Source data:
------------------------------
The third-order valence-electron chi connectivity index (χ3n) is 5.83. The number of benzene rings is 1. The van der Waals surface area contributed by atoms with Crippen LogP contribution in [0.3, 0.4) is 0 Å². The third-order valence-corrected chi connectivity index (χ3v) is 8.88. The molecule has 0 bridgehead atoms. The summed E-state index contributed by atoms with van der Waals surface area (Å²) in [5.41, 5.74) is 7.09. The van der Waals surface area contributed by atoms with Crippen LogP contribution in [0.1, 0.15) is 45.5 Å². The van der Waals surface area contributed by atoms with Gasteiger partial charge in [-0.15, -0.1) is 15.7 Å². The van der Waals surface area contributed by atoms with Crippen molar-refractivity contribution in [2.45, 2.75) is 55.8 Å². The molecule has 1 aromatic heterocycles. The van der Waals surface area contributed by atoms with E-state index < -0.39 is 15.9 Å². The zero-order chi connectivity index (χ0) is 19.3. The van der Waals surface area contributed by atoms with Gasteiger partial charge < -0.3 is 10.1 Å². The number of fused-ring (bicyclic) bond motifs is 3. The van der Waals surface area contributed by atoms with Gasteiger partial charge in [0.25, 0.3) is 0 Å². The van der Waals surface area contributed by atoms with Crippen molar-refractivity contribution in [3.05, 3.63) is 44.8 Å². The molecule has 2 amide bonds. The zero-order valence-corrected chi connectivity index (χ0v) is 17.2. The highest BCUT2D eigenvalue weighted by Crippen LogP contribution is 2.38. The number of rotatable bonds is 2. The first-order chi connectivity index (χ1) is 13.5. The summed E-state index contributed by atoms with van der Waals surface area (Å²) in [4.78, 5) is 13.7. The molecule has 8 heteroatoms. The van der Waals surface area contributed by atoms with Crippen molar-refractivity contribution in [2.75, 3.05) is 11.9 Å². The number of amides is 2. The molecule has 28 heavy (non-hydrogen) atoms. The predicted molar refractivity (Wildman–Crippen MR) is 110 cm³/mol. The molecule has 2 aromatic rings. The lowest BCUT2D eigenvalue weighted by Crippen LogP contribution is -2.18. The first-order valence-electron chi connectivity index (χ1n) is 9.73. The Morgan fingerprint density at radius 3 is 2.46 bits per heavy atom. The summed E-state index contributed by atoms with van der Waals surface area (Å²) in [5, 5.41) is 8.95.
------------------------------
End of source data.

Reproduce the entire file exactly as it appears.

The third-order valence-electron chi connectivity index (χ3n) is 5.83. The number of benzene rings is 1. The van der Waals surface area contributed by atoms with Crippen LogP contribution in [0.3, 0.4) is 0 Å². The third-order valence-corrected chi connectivity index (χ3v) is 8.88. The molecule has 0 bridgehead atoms. The summed E-state index contributed by atoms with van der Waals surface area (Å²) in [5.41, 5.74) is 7.09. The van der Waals surface area contributed by atoms with Crippen LogP contribution in [0.1, 0.15) is 45.5 Å². The van der Waals surface area contributed by atoms with Gasteiger partial charge in [-0.15, -0.1) is 15.7 Å². The van der Waals surface area contributed by atoms with Crippen molar-refractivity contribution in [2.45, 2.75) is 55.8 Å². The molecule has 1 aromatic heterocycles. The van der Waals surface area contributed by atoms with E-state index < -0.39 is 15.9 Å². The zero-order chi connectivity index (χ0) is 19.3. The van der Waals surface area contributed by atoms with Gasteiger partial charge < -0.3 is 10.1 Å². The number of fused-ring (bicyclic) bond motifs is 3. The van der Waals surface area contributed by atoms with Gasteiger partial charge in [0.25, 0.3) is 0 Å². The van der Waals surface area contributed by atoms with Crippen molar-refractivity contribution in [3.05, 3.63) is 44.8 Å². The molecule has 2 amide bonds. The zero-order valence-corrected chi connectivity index (χ0v) is 17.2. The highest BCUT2D eigenvalue weighted by Crippen LogP contribution is 2.38. The number of rotatable bonds is 2. The first-order chi connectivity index (χ1) is 13.5. The summed E-state index contributed by atoms with van der Waals surface area (Å²) in [4.78, 5) is 13.7. The molecule has 8 heteroatoms. The van der Waals surface area contributed by atoms with Crippen molar-refractivity contribution in [2.75, 3.05) is 11.9 Å². The number of amides is 2. The molecule has 28 heavy (non-hydrogen) atoms. The predicted molar refractivity (Wildman–Crippen MR) is 110 cm³/mol. The molecule has 2 aromatic rings. The lowest BCUT2D eigenvalue weighted by Crippen LogP contribution is -2.18. The first-order valence-electron chi connectivity index (χ1n) is 9.73. The Morgan fingerprint density at radius 3 is 2.46 bits per heavy atom. The summed E-state index contributed by atoms with van der Waals surface area (Å²) in [5, 5.41) is 8.95.